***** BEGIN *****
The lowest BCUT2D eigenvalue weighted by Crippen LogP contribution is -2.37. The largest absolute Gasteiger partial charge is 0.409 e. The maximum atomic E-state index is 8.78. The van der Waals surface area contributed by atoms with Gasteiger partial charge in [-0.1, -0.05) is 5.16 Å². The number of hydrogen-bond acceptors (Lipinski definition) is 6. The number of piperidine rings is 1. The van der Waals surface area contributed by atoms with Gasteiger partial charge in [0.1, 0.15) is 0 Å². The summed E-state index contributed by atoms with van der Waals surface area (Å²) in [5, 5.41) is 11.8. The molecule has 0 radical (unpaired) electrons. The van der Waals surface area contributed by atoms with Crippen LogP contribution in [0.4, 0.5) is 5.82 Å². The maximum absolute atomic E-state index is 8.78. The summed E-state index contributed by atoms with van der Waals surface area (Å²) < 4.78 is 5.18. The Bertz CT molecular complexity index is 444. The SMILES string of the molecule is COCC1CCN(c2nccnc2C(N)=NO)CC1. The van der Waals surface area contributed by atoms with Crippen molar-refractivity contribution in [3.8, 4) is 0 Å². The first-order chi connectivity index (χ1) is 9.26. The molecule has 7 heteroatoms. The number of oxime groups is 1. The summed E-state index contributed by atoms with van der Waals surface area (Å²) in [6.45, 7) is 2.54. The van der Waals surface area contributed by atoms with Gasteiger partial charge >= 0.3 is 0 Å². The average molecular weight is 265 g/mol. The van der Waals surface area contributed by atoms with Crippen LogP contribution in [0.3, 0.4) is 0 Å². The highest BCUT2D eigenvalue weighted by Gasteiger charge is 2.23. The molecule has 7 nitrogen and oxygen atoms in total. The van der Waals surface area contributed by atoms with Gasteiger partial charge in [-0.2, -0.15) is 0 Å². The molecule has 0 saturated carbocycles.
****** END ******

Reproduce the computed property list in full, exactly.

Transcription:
The lowest BCUT2D eigenvalue weighted by Crippen LogP contribution is -2.37. The largest absolute Gasteiger partial charge is 0.409 e. The maximum atomic E-state index is 8.78. The van der Waals surface area contributed by atoms with Gasteiger partial charge in [-0.1, -0.05) is 5.16 Å². The number of hydrogen-bond acceptors (Lipinski definition) is 6. The number of piperidine rings is 1. The van der Waals surface area contributed by atoms with Gasteiger partial charge in [0.1, 0.15) is 0 Å². The summed E-state index contributed by atoms with van der Waals surface area (Å²) in [5, 5.41) is 11.8. The molecule has 0 radical (unpaired) electrons. The van der Waals surface area contributed by atoms with Crippen LogP contribution in [0.4, 0.5) is 5.82 Å². The maximum absolute atomic E-state index is 8.78. The summed E-state index contributed by atoms with van der Waals surface area (Å²) < 4.78 is 5.18. The Bertz CT molecular complexity index is 444. The SMILES string of the molecule is COCC1CCN(c2nccnc2C(N)=NO)CC1. The van der Waals surface area contributed by atoms with Crippen molar-refractivity contribution in [3.8, 4) is 0 Å². The first-order chi connectivity index (χ1) is 9.26. The molecule has 7 heteroatoms. The number of oxime groups is 1. The summed E-state index contributed by atoms with van der Waals surface area (Å²) in [6.45, 7) is 2.54. The van der Waals surface area contributed by atoms with Gasteiger partial charge >= 0.3 is 0 Å². The average molecular weight is 265 g/mol. The van der Waals surface area contributed by atoms with Crippen LogP contribution in [0.3, 0.4) is 0 Å². The highest BCUT2D eigenvalue weighted by Gasteiger charge is 2.23. The molecule has 7 nitrogen and oxygen atoms in total. The van der Waals surface area contributed by atoms with Gasteiger partial charge in [-0.2, -0.15) is 0 Å². The molecule has 0 saturated carbocycles.